Why do animes have a harder time making a second season when american cartoons make 3 or 4


#1

im new and dont have the first clue what im doing
think about it


#2

It generally boils down to one thing… Money


#3

Interesting question. Let’s see. How many cartoon series are in production in any one year in America? 20? 30? I would venture to guess there’ that many anime series produces in a week in Japan. I’m sure there are many cases where, if it’s not a hit right out of the box, they move on.

By the way, welcome to TAN. I’m Newshawk, the lovable but cantankerous Otaku Grandpa of the group, a TAN Casting Sensei (along with LadyOfWicca, PretearHimeno and Mystic), the benevolent dictator of the Claim Your Bishoujo/Bishounen game and compulsive list maker. I’m glad to see you’ve made it to the best little slice of anime heaven this side of the Pacific!


#4

As much as anyone would like for every anime to have multiple seasons, money and story come first. I suppose if they can’t make their money off of an anime, they simply don’t continue with it’s production. In addition, since anime is usually more story driven than american cartoons, once the story is over, there’s no need for extra episodes. Have you ever noticed, that a lot of american cartoon episodes are standalone? Meaning that each episode has it’s own plot, which doesn’t ever effect any previous or future episode. Meanwhile anime is extremely story driven, with almost every episode tying into the plot (except the mandatory beach episode).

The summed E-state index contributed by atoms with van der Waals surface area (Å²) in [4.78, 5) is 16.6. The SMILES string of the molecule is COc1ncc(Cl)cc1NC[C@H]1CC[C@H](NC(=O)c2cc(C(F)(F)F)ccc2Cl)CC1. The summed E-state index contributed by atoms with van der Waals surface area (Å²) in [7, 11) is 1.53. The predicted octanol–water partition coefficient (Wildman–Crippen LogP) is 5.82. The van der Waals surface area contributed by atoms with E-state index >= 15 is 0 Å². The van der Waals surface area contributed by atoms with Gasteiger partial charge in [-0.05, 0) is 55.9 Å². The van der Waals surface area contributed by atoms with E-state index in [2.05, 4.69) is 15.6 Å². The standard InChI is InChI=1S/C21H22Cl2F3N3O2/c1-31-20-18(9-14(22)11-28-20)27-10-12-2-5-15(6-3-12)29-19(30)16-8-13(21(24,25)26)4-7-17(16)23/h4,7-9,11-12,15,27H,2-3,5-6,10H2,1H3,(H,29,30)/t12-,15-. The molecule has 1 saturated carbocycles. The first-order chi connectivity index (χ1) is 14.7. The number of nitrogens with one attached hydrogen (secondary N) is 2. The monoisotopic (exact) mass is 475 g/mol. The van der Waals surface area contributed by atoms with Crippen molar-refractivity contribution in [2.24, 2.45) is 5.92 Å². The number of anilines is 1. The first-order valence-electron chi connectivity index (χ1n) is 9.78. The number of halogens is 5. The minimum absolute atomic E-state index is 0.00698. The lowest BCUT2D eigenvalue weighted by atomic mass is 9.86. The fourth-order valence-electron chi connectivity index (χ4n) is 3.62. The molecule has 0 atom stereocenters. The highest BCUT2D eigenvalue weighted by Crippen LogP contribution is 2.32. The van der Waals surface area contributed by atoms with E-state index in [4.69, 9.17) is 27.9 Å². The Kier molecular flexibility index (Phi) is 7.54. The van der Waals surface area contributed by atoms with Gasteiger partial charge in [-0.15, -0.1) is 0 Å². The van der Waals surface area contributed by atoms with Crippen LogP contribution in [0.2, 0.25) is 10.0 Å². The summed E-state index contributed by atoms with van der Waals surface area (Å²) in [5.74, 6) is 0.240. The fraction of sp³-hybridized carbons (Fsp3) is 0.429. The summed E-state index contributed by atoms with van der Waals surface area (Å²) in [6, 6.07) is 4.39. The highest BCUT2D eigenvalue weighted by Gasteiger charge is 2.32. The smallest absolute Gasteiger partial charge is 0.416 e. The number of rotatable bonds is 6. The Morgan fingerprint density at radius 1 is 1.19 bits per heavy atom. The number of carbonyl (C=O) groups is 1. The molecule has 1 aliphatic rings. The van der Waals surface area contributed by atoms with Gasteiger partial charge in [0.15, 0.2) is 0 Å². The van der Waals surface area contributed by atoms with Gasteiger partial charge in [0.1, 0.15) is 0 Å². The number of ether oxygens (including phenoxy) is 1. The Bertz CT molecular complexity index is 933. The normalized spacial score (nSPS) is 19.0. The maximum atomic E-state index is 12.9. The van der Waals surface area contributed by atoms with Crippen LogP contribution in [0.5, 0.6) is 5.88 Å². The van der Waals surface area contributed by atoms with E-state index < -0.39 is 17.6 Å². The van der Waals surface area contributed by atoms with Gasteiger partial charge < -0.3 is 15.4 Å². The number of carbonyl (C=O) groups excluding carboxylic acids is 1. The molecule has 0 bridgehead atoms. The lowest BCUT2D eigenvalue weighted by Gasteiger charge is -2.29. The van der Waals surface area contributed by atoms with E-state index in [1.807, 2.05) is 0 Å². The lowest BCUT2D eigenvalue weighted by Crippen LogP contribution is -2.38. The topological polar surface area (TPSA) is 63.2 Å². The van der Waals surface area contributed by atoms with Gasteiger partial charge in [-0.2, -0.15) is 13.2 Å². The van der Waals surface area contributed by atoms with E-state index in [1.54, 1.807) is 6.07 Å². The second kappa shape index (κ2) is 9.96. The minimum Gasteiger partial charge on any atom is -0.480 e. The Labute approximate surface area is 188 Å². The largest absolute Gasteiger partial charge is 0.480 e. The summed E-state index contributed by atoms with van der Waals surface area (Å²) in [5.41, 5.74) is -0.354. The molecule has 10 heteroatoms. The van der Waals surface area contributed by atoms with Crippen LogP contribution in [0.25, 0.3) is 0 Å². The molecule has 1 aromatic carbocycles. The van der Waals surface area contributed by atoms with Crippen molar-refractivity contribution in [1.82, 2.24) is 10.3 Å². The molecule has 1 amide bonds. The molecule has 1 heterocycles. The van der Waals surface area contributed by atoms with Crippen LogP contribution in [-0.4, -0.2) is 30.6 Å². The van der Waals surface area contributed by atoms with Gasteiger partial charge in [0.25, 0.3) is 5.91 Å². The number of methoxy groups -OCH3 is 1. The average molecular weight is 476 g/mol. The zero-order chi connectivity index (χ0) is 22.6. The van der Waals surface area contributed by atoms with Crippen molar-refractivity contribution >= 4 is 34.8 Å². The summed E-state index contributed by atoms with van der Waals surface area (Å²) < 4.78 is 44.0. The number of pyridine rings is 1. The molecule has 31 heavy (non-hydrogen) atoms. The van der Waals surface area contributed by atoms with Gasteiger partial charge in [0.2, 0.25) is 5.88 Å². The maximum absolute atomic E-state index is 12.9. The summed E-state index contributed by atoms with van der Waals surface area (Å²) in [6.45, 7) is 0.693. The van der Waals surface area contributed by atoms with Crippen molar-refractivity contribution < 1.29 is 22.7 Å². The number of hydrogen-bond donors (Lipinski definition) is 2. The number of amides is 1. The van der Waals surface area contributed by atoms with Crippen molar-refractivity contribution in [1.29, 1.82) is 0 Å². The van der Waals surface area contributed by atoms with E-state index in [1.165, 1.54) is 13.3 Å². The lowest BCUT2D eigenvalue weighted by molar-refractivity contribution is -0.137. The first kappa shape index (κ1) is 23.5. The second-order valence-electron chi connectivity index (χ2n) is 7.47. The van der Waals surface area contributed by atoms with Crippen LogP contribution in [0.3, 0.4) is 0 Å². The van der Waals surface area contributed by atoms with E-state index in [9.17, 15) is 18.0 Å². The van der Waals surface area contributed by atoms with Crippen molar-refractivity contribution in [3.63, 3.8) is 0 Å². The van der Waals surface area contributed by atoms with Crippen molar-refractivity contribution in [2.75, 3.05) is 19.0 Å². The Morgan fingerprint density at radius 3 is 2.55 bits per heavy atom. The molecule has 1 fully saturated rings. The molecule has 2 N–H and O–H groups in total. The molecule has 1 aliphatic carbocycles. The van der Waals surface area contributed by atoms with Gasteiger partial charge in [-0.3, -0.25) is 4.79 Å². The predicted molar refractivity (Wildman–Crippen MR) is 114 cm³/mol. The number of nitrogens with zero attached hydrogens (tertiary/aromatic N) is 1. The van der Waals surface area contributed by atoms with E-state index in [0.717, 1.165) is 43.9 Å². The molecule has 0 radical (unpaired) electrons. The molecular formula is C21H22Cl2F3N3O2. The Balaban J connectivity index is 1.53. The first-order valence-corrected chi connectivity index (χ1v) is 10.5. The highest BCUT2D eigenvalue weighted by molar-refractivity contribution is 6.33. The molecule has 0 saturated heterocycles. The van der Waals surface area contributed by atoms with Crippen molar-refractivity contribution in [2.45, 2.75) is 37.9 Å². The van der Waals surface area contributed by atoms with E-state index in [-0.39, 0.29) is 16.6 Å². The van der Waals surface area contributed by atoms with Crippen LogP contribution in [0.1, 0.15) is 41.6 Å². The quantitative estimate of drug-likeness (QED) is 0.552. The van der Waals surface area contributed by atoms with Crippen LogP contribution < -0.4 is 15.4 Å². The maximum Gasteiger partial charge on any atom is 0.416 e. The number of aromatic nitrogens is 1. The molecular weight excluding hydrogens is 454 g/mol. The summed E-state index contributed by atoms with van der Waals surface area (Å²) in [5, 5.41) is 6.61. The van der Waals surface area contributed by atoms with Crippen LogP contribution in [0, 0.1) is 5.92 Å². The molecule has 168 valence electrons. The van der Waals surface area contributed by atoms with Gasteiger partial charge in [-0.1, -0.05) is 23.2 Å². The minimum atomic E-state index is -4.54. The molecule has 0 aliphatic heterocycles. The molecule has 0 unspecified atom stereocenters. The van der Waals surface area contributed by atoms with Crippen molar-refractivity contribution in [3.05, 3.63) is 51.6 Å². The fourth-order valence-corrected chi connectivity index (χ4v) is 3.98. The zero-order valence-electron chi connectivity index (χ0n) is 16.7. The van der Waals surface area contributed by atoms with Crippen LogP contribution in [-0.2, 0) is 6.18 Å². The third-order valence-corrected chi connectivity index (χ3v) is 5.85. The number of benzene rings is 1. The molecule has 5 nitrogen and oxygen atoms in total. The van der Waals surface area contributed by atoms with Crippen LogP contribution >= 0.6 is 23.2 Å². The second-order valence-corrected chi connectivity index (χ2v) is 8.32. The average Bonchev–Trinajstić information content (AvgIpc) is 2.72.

American cartoons are in most cases, to put it bluntly, cash cows. If it makes money, they’ll milk it for all they can get out of it… and most of the time, that works. They’ll have a toy line, and a clothing line, and all sorts of stuff to make even more money if the show is popular enough…

As great as it would be for some of my favorite anime to get another season, in the end it doesn’t matter much. Because I can probably name you less than a dozen american cartoons that I would willingly watch multiple times, but the amount of anime I would willingly watch again is somewhere in the 20’s I would guess…

Now, since Newshawk is introducing himself, I’ll do the same…

Hello, and welcome to TAN. I’m Hornet65. Don’t believe what they say about me… none of it is true! (except the good stuff)

I’m sure you’ll enjoy yourself while you’re here… if you have any questions, feel free to ask, and someone impersonating an official question answering associate will be happy to respond with their very own answer of questionable validity…

In all seriousness though, most of the people here are nice, and know what they’re talking about.


#5

Well, I would put in my 2 cents but I think Coffee, Newshawk, and Hornet covered it pretty good so I will just say Hello and Welcome. :wink:


#6

Why are American cartoons cash cows and why aren’t anime considered cash cows? I’m pretty sure anime has more merchandising that any cartoon. Also, anime is derived from manga, so if the manga doesn’t go too long, neither will the anime.
Slick


#7

slickwolfie wrote:

[quote]Why are American cartoons cash cows and why aren’t anime considered cash cows? I’m pretty sure anime has more merchandising that any cartoon. Also, anime is derived from manga, so if the manga doesn’t go too long, neither will the anime.
Slick[/quote]

Slick, I don’t know about Japanese TV, but I’d expect it’s the same as American TV. I remember my professor for my Intro to American Broadcasting class in college. The first day, she taught us this very important lesson:

If you look at it that way, then you’ll realize that anime is a cash cow for Japanese TV just as cartoons are a cash cow for American TV. Do they cross over to the opposite market? Not as much as you’d think.


#8

slickwolfie wrote:

[quote]Also, anime is derived from manga, so if the manga doesn’t go too long, neither will the anime.
[/quote]

This is not always the case though, there are plenty of original anime where the manga came afterwards.